Quick reviews: dramas

I’ve been watching a bit too much – though it has slowed down a bit these last few weeks in the lead up to the JLPT. As I mentioned to my cousin…I’ve still got a whole host of series lined up to watch, including a 50-episode taiga drama. That’s just a small part of the reason I chose not to pick up any new dramas, although watching Galileo or Iryuu2 certainly would have been useful for the lesson my students have recently started.

So, lately (meaning, ‘since I got to Japan’), four dramas. Two of them were of great interest at the start of my stay here, because they dealt with particular aspects of the educational system here in Japan. Both are rather cynical about it, to be honest, though they certainly do not seem to offer anything that would be all that useful unless one has their own class (I would kill for my own class of students right now).


 Dragonzakura chronicles the efforts of a third-rate lawyer to get students from the worst school in Tokyo into the heralded Todai – a seemingly impossible task. Normal methods will not suffice – a certain type of student is needed, and they need to be trained in a certain way. What was most interesting about this show is that the point it was trying to express about university entrance exams in Japan (and in many parts of the world) is true. To get into university, it doesn’t really matter how well you do at school. All that matters is that you know how to pass the exam in question. To be honest, the generalisations are a bit OTT, and the ending as cliched as was to be expected, but I took two messages from it. Firstly, from episode 6, the idea that many frequently used phrases in English appear in some of the songs we love best. The only problem is that it is a b**** to try and find a list of such phrases, from which it would be easy to pick the songs. The other concerns how we live, but there are many different threads to this. One of the most important ones, however, is that fact that, unlike a multiple choice test or exam, there is no one right answer.


 Jyoou no Kyoushitsu is the other teaching one. It involves a demonic primary school teacher who makes hell for the students in her class in order to force them to take their lives into their own hands. Whilst I found it painfully irritating to watch sometimes (children often overact) and some of the side characters (namely the parents and the school admin) are just caricatures made for the benefit of the story, the point that the children of the middle to higher classes are extremely sheltered is well made. Whilst there are dangers that exist today that definitely didn’t in the time and place my parents were growing up, the protectiveness of many adults today ensures that millions of well-off children will flee or break when they reach an obstacle they cannot overcome. Akutsu Maya’s solution is interesting, but it does require huge dedication on the teacher’s part that most people probably cannot provide.

Notes: On second thoughts about the caricature comment, based on a story I’ve heard, parents like Eiji’s mother (the second special) do actually exist, frightening though it may be. What are their children going to grow up like? Oh, and the methods used by Akutsu-sensei in this drama probably wouldn’t be feasible in JHS and SHS in Japan simply because the homeroom teacher does not instruct the class in all subjects. On the other hand, my school is proof that strict teachers are respected more than their kinder counterparts by a large number of students…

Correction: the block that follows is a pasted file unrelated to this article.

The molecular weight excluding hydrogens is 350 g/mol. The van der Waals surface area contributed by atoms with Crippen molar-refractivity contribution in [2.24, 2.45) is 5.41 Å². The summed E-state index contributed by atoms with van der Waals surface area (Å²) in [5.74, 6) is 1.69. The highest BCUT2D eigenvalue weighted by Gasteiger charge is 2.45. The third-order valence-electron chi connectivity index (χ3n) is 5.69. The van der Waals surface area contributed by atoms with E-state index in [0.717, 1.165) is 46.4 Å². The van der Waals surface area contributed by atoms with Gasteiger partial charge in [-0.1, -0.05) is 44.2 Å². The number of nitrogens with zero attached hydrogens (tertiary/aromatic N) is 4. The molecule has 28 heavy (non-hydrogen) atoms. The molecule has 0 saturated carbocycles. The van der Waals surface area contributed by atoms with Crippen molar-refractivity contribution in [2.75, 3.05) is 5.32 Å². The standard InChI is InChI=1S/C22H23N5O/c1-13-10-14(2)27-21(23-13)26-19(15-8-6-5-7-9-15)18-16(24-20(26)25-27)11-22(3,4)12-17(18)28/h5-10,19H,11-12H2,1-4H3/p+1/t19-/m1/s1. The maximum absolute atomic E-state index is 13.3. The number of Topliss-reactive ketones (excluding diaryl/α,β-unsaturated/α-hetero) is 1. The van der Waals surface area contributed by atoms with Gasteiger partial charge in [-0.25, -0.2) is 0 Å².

Next: final thoughts on Hanakimi ~Ikemen Paradise~. For me, this was the great disappointment of the season, largely because of two major changes. Firstly, the creation of a real rivalry between Sano and Nakatsu for Mizuki’s heart was stupid because it meant sacrificing much of Sano and Mizuki’s relationship in the manga to allow an equal (or thereabouts) development for Nakatsu. The modification to the dance (having Nakatsu and Mizuki win the best couple award instead of Sano and Mizuki) was probably the change that hurt the most because that was one of my favourite parts. To put it simply, even though he fell in love with her, Nakatsu was never really in the equation in the manga.

I also despised how they made Osaka Gakuen an "Ikemen Paradise" – i.e. a campus known for its beautiful students. The students (especially Nanba-sempai) were so much cooler when they had character instead of just being pretty boys who go to school for popularity contests. I’m not entirely sure I like Oguri Shun in his role either…he’s better as a delinquent, so maybe I should watch Crows Zero…

I did, however, enjoy the little references to popular phrases that one probably knows only if they live in Japan, or if someone explains it to them (they’re apparently in Lucky Star as well)…such as どんだっけ! and そんなの関係ねえ! Thanks go to my students for the former, and a fellow JET for the latter.

Finally, a note on actors…Tennouji was one of the original 5 waterboys, believe it or not…and he was also Minami in Gokusen. And did anyone else recognise Nakao from Nodame Cantabile?


Lastly, Yamada Tarou Monogatari. Thankfully, they did get rid of most of the romance before the last couple of episodes (basically, Yamada is someone who doesn’t have romance on his mind just yet). The Okama joke (with Ohno, the leader of Arashi, if memory serves me) was also rather amusing. And I guess the ending was expected – after all, the manga isn’t finished yet…

About karice
MAG fan, freelance translator and political scientist-in-training. I also love musicals, travel and figure skating!

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